Jun 10, 2021

Axios Latino

¡Muy buen jueves!

Situational awareness: U.S. Homeland Security Secretary Alejandro Mayorkas announced he’ll head to Mexico early next week to discuss “areas of mutual interest,” most likely border security and immigration.

This week’s Axios Latino newsletter is 1,280 words, about a 5-minute read.

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1 big thing: The booming, dangerous migration by sea

Illustration: Shoshana Gordon/Axios

Maritime smuggling of people to the U.S. is on the rise toward California and Florida, with two recent capsized boats near San Diego and Key West showing the deadly consequences.

Why it matters: Experts stress that for several years toughened security has not decreased migration, just made adult migrants seek other, more dangerous paths.

  • The Coast Guard reports a 50% rise in people trying to migrate by sea, with over 7,500 detained trying to do so during the 2020 fiscal year.
    • Border officials say sea interdictions have gone up 80% in the Caribbean and 92% in the Pacific.
  • Drowning and presumed drowning were among the top causes of death recorded by the International Organization for Migration in the Americas region during 2020.
  • This May four migrants died in two separate incidents near the San Diego coast when the smuggling boats overturned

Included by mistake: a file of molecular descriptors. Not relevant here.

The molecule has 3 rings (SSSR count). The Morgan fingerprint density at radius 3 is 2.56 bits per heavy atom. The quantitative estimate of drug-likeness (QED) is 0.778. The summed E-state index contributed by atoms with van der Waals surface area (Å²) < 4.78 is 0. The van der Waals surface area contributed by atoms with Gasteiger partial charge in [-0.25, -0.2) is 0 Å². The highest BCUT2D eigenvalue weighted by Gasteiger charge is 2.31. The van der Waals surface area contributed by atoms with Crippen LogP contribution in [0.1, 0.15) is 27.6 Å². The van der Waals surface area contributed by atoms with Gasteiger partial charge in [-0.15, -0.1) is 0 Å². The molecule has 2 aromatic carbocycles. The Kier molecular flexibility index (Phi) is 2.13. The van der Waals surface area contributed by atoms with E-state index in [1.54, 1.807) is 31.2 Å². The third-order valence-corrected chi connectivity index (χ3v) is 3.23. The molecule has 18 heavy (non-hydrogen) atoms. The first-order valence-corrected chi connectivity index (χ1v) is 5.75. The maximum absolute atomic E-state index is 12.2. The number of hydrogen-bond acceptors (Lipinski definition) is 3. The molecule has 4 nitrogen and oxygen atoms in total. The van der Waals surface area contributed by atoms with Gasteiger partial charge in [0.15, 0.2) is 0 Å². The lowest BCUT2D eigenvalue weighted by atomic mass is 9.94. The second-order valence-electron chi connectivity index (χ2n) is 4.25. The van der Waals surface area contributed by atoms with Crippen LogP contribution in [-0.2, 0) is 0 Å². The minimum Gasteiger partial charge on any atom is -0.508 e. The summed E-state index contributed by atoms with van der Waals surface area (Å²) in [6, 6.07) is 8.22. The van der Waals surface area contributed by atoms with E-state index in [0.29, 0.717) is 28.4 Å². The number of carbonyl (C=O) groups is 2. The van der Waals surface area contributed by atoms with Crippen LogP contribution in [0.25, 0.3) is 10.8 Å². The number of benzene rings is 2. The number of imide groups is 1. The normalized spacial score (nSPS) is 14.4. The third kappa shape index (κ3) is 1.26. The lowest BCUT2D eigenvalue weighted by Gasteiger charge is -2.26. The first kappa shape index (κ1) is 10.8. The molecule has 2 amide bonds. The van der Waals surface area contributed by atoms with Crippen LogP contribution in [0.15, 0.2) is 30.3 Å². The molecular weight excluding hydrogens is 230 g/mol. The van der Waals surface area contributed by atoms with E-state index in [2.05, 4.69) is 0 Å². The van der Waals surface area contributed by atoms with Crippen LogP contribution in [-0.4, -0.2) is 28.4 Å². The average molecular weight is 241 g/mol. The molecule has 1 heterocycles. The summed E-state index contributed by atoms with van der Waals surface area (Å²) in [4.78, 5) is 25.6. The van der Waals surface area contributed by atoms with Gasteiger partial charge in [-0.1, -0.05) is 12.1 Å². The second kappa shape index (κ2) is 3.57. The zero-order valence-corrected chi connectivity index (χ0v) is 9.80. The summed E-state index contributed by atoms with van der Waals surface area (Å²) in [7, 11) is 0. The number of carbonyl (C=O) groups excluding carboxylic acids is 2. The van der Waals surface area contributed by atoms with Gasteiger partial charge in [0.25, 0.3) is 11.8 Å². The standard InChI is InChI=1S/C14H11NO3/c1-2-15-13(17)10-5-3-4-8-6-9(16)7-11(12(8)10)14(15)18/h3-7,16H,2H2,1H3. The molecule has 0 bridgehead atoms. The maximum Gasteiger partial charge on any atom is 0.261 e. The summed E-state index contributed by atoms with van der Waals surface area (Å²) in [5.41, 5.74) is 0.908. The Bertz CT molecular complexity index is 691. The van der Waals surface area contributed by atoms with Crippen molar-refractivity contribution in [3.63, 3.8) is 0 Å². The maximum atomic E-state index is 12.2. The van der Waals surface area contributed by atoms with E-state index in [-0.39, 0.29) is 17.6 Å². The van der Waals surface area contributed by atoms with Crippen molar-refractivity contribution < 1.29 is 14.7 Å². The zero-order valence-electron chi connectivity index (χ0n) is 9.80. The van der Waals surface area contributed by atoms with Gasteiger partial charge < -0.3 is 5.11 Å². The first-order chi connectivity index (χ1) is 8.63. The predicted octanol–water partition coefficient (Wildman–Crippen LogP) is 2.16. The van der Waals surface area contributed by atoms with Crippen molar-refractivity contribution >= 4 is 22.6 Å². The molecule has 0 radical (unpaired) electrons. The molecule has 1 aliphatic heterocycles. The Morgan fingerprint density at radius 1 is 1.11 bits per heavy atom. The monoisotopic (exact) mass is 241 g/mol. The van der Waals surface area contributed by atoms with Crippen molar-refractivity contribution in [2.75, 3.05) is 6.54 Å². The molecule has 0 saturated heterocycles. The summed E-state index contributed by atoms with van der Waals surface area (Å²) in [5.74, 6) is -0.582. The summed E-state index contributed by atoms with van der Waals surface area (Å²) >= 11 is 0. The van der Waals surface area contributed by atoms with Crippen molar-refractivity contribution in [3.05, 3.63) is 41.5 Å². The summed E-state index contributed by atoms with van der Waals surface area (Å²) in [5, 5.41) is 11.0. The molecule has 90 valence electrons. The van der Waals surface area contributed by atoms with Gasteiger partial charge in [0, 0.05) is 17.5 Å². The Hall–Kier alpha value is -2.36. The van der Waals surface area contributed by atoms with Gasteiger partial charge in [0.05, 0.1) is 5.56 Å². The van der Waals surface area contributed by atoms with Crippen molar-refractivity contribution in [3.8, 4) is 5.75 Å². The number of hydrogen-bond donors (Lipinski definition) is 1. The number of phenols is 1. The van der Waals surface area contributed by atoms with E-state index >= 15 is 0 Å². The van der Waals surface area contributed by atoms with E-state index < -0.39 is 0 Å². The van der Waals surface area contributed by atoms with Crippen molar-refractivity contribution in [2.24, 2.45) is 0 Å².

• Two Cuban migrants died and 10 others were lost at sea near Florida late last month.
  • Smugglers use outdated vessels that lack safety equipment or potable water. They often sail at night, when tides are higher and patrols are fewer, officials say.

Between the lines: Families pay up to $16,000 to sea coyotes for trips on dinghies or fishing vessels, Noticias Telemundo reports.

The big picture: Crossings on foot are becoming deadlier. A record number of people died in 2020 going through remote areas of the U.S.-Mexico border.

  • Immigrating through legal channels can take 2 to 24 years with no assured outcome.
  • Requesting asylum has also become more difficult. The former administration ruled victims of domestic and gang violence, for example, were ineligible for asylum, despite evidence of significant and ongoing trauma, per a report from UCLA and Physicians for Human Rights.
2. New efforts to stem corruption and smuggling